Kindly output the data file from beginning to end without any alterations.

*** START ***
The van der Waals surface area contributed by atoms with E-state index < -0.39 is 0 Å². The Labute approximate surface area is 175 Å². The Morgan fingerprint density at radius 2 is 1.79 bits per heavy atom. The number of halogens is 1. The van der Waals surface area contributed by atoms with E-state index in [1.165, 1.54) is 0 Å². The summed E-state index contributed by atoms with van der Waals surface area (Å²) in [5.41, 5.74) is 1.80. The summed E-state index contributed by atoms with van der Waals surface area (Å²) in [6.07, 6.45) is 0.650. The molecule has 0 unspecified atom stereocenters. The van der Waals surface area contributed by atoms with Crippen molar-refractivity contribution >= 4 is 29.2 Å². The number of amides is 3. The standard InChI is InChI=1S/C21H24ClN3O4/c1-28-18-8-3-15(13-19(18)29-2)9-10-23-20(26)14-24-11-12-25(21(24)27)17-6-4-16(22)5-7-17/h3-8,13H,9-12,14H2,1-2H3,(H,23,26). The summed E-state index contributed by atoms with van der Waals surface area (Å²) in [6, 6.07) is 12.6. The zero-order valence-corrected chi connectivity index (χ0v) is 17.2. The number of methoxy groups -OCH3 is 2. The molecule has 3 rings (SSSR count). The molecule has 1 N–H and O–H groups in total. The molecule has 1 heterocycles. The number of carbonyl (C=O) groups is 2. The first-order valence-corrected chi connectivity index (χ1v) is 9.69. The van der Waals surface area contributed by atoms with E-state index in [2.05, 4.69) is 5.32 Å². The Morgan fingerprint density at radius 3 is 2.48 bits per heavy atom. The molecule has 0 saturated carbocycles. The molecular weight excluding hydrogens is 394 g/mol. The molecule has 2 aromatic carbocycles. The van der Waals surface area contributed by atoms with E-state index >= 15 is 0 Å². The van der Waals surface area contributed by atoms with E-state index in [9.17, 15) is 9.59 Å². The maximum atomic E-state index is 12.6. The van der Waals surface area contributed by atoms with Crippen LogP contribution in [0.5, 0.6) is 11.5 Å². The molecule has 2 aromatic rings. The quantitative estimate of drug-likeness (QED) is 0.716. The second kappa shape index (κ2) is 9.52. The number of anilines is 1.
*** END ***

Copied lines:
The van der Waals surface area contributed by atoms with E-state index < -0.39 is 0 Å². The Labute approximate surface area is 175 Å². The Morgan fingerprint density at radius 2 is 1.79 bits per heavy atom. The number of halogens is 1. The van der Waals surface area contributed by atoms with E-state index in [1.165, 1.54) is 0 Å². The summed E-state index contributed by atoms with van der Waals surface area (Å²) in [5.41, 5.74) is 1.80. The summed E-state index contributed by atoms with van der Waals surface area (Å²) in [6.07, 6.45) is 0.650. The molecule has 0 unspecified atom stereocenters. The van der Waals surface area contributed by atoms with Crippen molar-refractivity contribution >= 4 is 29.2 Å². The number of amides is 3. The standard InChI is InChI=1S/C21H24ClN3O4/c1-28-18-8-3-15(13-19(18)29-2)9-10-23-20(26)14-24-11-12-25(21(24)27)17-6-4-16(22)5-7-17/h3-8,13H,9-12,14H2,1-2H3,(H,23,26). The summed E-state index contributed by atoms with van der Waals surface area (Å²) in [6, 6.07) is 12.6. The zero-order valence-corrected chi connectivity index (χ0v) is 17.2. The number of methoxy groups -OCH3 is 2. The molecule has 3 rings (SSSR count). The molecule has 1 N–H and O–H groups in total. The molecule has 1 heterocycles. The number of carbonyl (C=O) groups is 2. The first-order valence-corrected chi connectivity index (χ1v) is 9.69. The van der Waals surface area contributed by atoms with E-state index in [2.05, 4.69) is 5.32 Å². The Morgan fingerprint density at radius 3 is 2.48 bits per heavy atom. The molecule has 0 saturated carbocycles. The molecular weight excluding hydrogens is 394 g/mol. The molecule has 2 aromatic carbocycles. The van der Waals surface area contributed by atoms with E-state index >= 15 is 0 Å². The van der Waals surface area contributed by atoms with E-state index in [9.17, 15) is 9.59 Å². The maximum atomic E-state index is 12.6. The van der Waals surface area contributed by atoms with Crippen LogP contribution in [0.5, 0.6) is 11.5 Å². The molecule has 2 aromatic rings. The quantitative estimate of drug-likeness (QED) is 0.716. The second kappa shape index (κ2) is 9.52. The number of anilines is 1.